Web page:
Management of epididymo-orchitis in primary care
Br J Gen Pract 2010; 60 (579): 763-9
This study used data from the General Practice Research Database. Men aged 15-60 years presenting over a five-year period were included. Their records from 28 days either side of the diagnosis date were analysed with respect to clinical management.
Results showed that 57 per cent were managed entirely within general practice. Of these, 92 per cent received antibiotics (usually ciprofloxacin) and 56 per cent received an antibiotic recommended for epididymo-orchitis.
Eighteen per cent received doxycycline, which is effective in chlamydial infections, and 29 per cent received an antibiotic indicated for a UTI but not for epididymo-orchitis.
Most men were not investigated and only 3 per cent had a chlamydia test. Twenty-two per cent had urinalysis, but most had no recorded result.
Since epididymo-orchitis in men under 35 years is commonly caused by STIs, management should include STI testing.
In older men, microscopy, culture and sensitivity of MSU should be performed.
Early versus delayed treatment of relapsed ovarian cancer
Lancet 2010; 376 (9747): 1155-63
This European trial enrolled women with ovarian cancer who were in complete remission following first-line chemotherapy with a platinum agent and who had a normal CA125 tumour marker level.
Women were examined and had their CA125 levels measured every three months. If the CA125 level exceeded twice the upper limit of normal, they were randomised to either early or delayed chemotherapy.
The early group started chemotherapy within 28 days. The delayed group continued having CA125 measurements and were only treated once there was clinical evidence or symptoms of disease relapse.
Of 1,442 patients registered, 529 were assigned to treatment groups. Early treatment was started in 265 patients and 264 had delayed treatment.
The median follow-up was 57 months and there were 370 deaths. Overall, there was no difference in survival between the groups. Therefore, the value in monitoring CA125 levels in the follow up of ovarian cancer is still unknown.
Urine cytology in a macroscopic (visible) haematuria clinic
Brit J Med Surg Urol 2010; 3 (5): 204-9
This study included 503 patients who presented in 2005 to the macroscopic haematuria clinic in York. Three-year follow-up was reviewed retrospectively. Results showed that 52 per cent had no significant abnormalities, 27 per cent had benign disease and 21 per cent had malignant disease (14 per cent urothelial cancer, 3 per cent renal cancer and 4 per cent prostate cancer). All bladder tumours were diagnosed with flexible cystoscopy and all upper tract tumours were diagnosed with ultrasound.
Cytology has a sensitivity of 66 per cent and specificity of 90 per cent but did not diagnose tumours that were not identified with other investigations. Those with abnormal cytology but no apparent cause had intravenous urogram, cystoscopy and biopsy, and no tumours were diagnosed. After three years, no occult diseases were apparent.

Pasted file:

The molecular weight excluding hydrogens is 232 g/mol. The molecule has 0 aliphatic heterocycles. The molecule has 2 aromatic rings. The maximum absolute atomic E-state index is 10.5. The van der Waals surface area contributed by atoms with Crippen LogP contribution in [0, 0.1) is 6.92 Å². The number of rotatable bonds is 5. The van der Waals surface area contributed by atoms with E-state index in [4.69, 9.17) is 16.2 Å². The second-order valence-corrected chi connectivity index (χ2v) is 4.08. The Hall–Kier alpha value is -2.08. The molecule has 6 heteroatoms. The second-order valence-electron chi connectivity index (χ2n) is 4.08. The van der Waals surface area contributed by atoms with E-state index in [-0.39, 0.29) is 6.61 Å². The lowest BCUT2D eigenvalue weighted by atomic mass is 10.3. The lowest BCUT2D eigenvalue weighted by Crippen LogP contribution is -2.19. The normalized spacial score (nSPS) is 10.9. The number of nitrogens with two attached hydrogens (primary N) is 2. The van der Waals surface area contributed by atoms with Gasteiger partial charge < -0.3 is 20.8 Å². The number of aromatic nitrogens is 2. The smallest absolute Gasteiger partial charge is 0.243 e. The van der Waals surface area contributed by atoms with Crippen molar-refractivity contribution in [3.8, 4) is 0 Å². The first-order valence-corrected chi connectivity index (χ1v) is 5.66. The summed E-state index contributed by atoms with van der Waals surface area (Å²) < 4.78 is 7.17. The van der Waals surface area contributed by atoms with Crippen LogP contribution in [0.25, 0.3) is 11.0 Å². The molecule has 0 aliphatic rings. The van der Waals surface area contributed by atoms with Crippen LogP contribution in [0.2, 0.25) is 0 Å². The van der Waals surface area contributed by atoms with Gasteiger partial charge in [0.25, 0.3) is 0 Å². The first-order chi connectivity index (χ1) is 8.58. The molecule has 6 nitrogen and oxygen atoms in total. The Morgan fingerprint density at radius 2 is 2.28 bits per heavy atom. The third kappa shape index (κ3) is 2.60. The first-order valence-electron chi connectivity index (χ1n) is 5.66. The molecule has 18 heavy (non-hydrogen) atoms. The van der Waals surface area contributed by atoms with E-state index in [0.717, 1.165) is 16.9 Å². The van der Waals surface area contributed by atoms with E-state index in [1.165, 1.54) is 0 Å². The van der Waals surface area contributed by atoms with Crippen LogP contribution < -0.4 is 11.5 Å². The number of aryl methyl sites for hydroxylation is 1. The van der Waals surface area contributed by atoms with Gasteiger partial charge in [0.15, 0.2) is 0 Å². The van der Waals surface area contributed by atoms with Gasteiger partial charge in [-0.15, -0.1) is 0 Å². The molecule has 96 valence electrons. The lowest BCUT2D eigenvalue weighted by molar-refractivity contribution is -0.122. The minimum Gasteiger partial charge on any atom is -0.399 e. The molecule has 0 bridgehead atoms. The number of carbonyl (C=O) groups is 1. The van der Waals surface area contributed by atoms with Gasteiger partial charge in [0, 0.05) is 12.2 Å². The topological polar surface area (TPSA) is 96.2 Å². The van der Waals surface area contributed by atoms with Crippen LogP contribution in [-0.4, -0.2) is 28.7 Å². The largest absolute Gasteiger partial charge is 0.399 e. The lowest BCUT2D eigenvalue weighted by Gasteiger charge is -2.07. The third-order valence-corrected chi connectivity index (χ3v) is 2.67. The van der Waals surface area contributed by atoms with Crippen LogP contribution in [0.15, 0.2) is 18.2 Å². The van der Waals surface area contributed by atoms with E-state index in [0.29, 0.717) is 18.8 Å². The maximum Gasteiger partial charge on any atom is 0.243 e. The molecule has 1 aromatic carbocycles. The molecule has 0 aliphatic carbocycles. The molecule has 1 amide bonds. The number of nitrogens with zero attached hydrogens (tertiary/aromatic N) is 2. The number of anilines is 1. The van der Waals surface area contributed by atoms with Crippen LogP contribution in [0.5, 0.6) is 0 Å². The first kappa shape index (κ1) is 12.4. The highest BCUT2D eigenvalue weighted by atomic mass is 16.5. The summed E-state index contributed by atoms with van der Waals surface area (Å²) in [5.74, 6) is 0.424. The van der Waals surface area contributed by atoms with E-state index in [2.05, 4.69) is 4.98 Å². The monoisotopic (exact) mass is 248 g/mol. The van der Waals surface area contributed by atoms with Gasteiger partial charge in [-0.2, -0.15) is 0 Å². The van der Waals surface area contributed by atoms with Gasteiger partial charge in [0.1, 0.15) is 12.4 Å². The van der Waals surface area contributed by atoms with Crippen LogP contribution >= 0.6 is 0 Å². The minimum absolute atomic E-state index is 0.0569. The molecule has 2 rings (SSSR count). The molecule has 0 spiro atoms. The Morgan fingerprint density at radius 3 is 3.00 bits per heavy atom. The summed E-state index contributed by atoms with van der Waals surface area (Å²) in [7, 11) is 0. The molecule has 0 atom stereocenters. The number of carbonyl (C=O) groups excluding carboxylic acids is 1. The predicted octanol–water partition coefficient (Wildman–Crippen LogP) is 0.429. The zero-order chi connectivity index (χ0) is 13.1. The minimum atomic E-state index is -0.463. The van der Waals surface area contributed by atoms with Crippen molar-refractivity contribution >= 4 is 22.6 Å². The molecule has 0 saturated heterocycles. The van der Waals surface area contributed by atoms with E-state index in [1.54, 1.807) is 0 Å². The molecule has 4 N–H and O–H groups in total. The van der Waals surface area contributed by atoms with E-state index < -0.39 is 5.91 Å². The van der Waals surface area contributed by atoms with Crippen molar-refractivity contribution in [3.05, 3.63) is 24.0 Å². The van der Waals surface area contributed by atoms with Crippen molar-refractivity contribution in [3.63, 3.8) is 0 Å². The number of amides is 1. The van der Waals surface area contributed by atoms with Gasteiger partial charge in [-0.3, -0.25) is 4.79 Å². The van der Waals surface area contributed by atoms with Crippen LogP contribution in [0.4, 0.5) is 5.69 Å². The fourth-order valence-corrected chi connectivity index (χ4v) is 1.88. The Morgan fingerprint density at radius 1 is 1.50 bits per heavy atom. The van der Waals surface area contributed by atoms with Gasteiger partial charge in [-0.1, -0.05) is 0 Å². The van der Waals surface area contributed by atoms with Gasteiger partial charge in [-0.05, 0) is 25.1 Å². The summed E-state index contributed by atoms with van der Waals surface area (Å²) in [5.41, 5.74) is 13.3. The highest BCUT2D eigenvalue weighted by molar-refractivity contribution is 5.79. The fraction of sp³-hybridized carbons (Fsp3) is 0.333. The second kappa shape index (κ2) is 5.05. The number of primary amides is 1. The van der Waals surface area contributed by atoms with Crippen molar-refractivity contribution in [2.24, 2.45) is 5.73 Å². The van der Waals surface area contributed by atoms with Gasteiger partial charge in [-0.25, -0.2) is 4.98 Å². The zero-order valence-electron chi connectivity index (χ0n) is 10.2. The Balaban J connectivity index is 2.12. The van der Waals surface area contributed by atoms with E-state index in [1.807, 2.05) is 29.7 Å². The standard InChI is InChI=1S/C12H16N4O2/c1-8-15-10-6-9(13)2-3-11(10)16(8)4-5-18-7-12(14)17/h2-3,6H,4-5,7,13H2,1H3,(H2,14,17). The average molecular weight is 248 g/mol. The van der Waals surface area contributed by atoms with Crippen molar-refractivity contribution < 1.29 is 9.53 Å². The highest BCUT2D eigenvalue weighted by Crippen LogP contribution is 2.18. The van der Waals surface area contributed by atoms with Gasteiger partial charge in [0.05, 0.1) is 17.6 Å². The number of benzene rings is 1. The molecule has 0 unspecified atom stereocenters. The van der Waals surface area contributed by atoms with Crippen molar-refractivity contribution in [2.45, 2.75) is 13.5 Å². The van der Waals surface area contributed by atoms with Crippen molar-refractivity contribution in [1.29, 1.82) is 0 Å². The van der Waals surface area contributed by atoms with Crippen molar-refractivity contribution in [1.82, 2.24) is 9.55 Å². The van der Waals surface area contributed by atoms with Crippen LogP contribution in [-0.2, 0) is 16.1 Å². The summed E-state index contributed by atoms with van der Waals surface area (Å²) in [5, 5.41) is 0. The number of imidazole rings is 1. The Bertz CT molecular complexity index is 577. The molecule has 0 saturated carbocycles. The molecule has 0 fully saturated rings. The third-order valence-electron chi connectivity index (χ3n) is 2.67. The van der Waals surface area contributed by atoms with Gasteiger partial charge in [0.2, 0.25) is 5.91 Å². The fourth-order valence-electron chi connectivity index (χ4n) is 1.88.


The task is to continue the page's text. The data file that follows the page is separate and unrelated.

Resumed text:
The authors concluded that although half of those presenting with visible haematuria had a significant urological diagnosis, urine cytology did not add any significant information in the initial assessment.
Pad usage, urinary incontinence and UTIs
Age Ageing 2010; 39: 549-54
This prospective study included 118 nursing home residents who use absorbent pads for urinary incontinence. Number of pads used per day, fluid intake and incontinence volumes were measured.
Their risk of developing a UTI was compared with residents who did not use pads. UTIs were diagnosed on the basis of two positive symptoms and a positive urine culture with >105 colony forming units/ml of a single bacteria.
Daily fluid intake and pads per day were not associated with UTIs, however the use of pads was. Hand hygiene among staff and in particular certain subsets of pad-using residents (for example, those with dementia) may be a factor. Constipation and stroke are also risk factors for urinary incontinence.
Serum CRP as a biomarker for detection of bacterial infection
Age Ageing 2010; 39: 559-65
In this Australian study, 232 elderly patients aged over 70 years had their CRP measured within 24 hours of admission to a geriatric ward. The significance of CRP in predicting bacterial infections was assessed and CRP was evaluated against other clinical features for diagnosing bacterial infections.
A CRP of 60 had the best combination of sensitivity (81 per cent) and specificity (96 per cent) in diagnosing bacterial infection, with a positive predictive value of 92 per cent and negative predictive value of 90 per cent. When combined with temperature level, CRP had a higher sensitivity and specificity than white cell or neutrophil count.
Patients had a definite infection if established clinical and microbiological criteria were met. Probable infections had clinical signs and radiological evidence, but without microbiological confirmation.
Patients were defined as not having any infection in the absence of clinical signs or microbiological/radiological evidence. The authors concluded that CRP is a useful biomarker in predicting early bacterial infection.
- Dr Ford is a locum GP in Worcestershire and a member of our team who regularly review the journals
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